Standing up against nationalism

Sonja Biserko fights for a society where the institutions are stronger than nationalistic politicians.

Sonja Biserko

This article is a part of the campaign #12 Women on the Barricades, developed by The Norwegian Helsinki Committee in collaboration with illustrator Jenny Jordahl. We present 12 portraits of women standing on the barricades for other women, focusing on the greatest human rights challenges facing women in Europe today – and what needs to be done to overcome them. Read about the 11 other women on www.nhc.no/en/12womenonthebarricades

“I am used to smear campaigns, both during the war and afterwards”, says Sonja Biserko, a veteran human rights activist.

The 71-year-old still fights for human rights in Serbia and in the Balkans.

With her gentle face, short hair and oval glasses, she has become a familiar face in the human rights movements in the Balkans and around the world. She has openly criticised the political elite for their weaknesses in confronting the past, the war and the genocide that was committed, and for the lack of democratic development and respect for human rights. Her criticism affected persons in high positions.  She has been receiving threats, been exposed to pressure and smear campaigns. She does not let herself be scared off, and for almost 30 years she has been a moral compass in the region.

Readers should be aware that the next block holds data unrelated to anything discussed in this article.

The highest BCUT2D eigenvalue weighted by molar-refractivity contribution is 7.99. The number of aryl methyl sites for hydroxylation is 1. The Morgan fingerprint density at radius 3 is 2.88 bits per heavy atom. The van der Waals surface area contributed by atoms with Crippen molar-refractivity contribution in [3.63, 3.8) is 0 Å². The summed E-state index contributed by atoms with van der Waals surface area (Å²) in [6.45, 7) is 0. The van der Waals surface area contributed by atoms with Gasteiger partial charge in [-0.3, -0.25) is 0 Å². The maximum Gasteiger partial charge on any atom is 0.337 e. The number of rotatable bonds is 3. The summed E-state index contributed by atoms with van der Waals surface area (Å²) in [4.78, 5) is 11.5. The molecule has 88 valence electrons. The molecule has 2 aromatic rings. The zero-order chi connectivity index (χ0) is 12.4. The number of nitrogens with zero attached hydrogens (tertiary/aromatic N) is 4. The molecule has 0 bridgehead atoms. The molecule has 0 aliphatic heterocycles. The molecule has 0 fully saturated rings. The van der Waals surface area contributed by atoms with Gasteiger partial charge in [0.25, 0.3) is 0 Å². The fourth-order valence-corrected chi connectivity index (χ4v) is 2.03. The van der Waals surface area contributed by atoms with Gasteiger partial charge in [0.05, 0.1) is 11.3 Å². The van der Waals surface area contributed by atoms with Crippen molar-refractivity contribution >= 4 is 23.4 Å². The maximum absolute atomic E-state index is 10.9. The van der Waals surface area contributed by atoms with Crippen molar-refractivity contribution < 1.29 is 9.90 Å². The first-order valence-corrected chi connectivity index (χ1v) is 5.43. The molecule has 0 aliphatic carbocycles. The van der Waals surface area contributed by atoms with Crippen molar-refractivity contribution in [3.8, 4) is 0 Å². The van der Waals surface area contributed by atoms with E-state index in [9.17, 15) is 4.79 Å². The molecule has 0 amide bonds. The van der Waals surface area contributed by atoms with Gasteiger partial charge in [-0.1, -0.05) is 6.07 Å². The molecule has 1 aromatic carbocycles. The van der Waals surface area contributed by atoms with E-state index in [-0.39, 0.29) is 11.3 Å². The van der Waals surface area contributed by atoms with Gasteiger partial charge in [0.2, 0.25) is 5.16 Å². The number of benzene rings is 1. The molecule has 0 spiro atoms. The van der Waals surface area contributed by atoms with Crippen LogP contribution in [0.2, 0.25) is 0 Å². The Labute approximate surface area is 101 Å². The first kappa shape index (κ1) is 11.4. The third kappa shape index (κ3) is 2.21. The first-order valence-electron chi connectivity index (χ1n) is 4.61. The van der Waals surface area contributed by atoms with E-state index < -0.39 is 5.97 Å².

“Women have during the last three decades become more active and exposed in the human rights movement, despite the resistance they meet. Women has shown more courage and determination”, she says.

Courage and determination. These two words are also used to describe Sonja Biserko by the ones who know her.

The institutions that disappeared 

The war in the Balkans started as a war over state structures and nations. The debates were raging in the end of the 80s and the beginning of the 90s. Sonja was in the middle of it, employed in the Ministry of Foreign Affairs of Yugoslavia. From that position she could witness at close range the dissolution of the Yugoslavian federation.

“I left my post in the Ministry of Foreign Affairs and joined the anti-war movement. The war had affected millions of lives”, she says.

Sonja Biserko in Oslo attending the 40 years anniversary of the Norwegian Helsinki Committee. Photo: NHC

Sonja did not wait for the war to end before she started criticizing the growing nationalism in the Balkans. She was a sharp and clear critic of the nationalistic thinking already before the war crimes were a fact.

At first, the movement Sonja joined was a genuine protest against the war and the politics of Slobodan Milosević, the Serbian war criminal. Later, the movement focused on the massive human rights violations that went on – ethnic cleansing, mass murder, torture, mass rape, and other atrocities.

“As a response to this we started the Serbian Helsinki Committee for Human Rights”, Sonja explains.

She was a passionate supporter of strong institutions. They were now destroyed by the nationalists, who let the mob rule.